Phillip Proyce’s Lady White Co. is a California brand, top to bottom. For his vintage-inspired t-shirts, the cotton comes from Northern California, the fabric is milled and woven in Southern California, the recycled paper packaging is screen printed in Southern California and the shirts are cut and sewn in Los Angeles. “The most difficult part of producing in California is the labor costs,” Proyce said. “But at the same time that’s why we are making it here. Everyone touching our product is getting paid fairly and legally.”
Not only is Lady White Co. an example of local and fair manufacturing, it also offers some of the best t-shirts available. The shirts are made from tubular jersey (with no side seams), feature a doucle-stitched narrow collar and include a Brown’s Beach-inspired chest pocket. For those interested in the details, it’s hard to beat this shirt. “The details go as far as thread size, stitch per inch, and even what brand of needle is in the sewing machine,” Proyce said. Recently, I talked to Proyce more about his West Coast technique.
Q: What inspired you to create Lady White Co.?
A: I was inspired by vintage sportswear and wanted to make products that embody that same level of function with quality fabrics.
Q: How does the history of Californian sportswear play into your designs and ideas?
A: American athletic wears have always seemed to properly marry the idea of form and function; that was my initial draw to them. My designs and ideas are rooted in sportswear but not limited to that. I’d say its mainly the vintage fabrics and details that get me started and then I take it from there.
Q: What was important about keeping the process California-based?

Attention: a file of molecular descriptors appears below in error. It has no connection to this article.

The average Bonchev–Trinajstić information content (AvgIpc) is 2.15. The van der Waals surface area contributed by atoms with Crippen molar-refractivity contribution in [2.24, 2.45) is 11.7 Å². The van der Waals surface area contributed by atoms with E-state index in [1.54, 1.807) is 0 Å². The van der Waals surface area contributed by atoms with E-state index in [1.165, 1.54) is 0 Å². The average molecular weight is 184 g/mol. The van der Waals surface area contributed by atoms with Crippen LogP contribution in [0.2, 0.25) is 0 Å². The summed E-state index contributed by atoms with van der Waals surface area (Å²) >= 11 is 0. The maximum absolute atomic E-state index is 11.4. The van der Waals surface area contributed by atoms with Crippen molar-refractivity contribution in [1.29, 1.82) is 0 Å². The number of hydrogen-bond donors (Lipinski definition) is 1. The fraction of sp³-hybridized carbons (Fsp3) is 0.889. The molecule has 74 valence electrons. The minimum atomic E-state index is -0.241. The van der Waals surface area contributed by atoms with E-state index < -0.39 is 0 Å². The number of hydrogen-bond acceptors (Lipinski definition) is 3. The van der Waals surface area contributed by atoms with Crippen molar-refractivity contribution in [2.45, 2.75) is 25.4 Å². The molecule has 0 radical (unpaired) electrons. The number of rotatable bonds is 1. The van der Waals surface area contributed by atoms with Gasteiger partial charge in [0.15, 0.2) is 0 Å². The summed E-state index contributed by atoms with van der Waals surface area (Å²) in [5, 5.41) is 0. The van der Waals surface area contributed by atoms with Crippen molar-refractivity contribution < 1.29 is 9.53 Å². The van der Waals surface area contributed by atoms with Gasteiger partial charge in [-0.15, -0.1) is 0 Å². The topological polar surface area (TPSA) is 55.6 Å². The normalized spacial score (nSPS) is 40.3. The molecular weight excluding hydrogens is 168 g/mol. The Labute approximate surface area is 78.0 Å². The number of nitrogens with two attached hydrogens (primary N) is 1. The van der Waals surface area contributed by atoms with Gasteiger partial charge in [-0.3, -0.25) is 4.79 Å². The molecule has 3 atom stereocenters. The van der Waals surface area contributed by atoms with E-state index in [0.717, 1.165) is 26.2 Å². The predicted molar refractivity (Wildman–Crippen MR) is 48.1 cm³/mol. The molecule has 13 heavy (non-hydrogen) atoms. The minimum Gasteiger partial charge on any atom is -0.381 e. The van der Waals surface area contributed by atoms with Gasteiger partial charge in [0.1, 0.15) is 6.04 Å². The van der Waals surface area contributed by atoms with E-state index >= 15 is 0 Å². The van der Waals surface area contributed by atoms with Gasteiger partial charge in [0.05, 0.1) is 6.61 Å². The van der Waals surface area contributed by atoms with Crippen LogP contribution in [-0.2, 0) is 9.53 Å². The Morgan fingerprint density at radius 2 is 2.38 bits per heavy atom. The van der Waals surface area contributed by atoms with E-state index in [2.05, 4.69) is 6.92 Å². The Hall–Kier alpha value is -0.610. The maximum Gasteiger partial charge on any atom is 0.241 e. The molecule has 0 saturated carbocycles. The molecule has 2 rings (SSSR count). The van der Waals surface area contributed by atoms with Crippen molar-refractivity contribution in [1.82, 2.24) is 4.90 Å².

A: Keeping production close to home is the only way we could handle the business. We can drive to each and everyone of our manufacturers within thirty minutes. Being involved in all processes helps us control quality from start to finish.
Q: What inspired the pocket?
A: The pocket design is inspired by a vintage workwear/sportswear brand call Brown’s Beach. Many of their products adorned this pocket design in a wool fabric from the 1920s to ’60s. These Brown Beach jackets were the catalyst for my love for vintage clothing, so I found it necessary to work it into our story.
Q: Tell me about the branding.
A: The branding pays homage to the brilliant paintings that were used in most midcentury advertising. I want people to know its a product made in USA without a blazing flag across the packaging. The labels, hangtags, and packaging all play into the overall branding and we put an equal amount of effort into each aspect . If you look at enough vintage, you can quickly identify if it’s an American garment regardless of the branding. We strive for that same connection with our goods.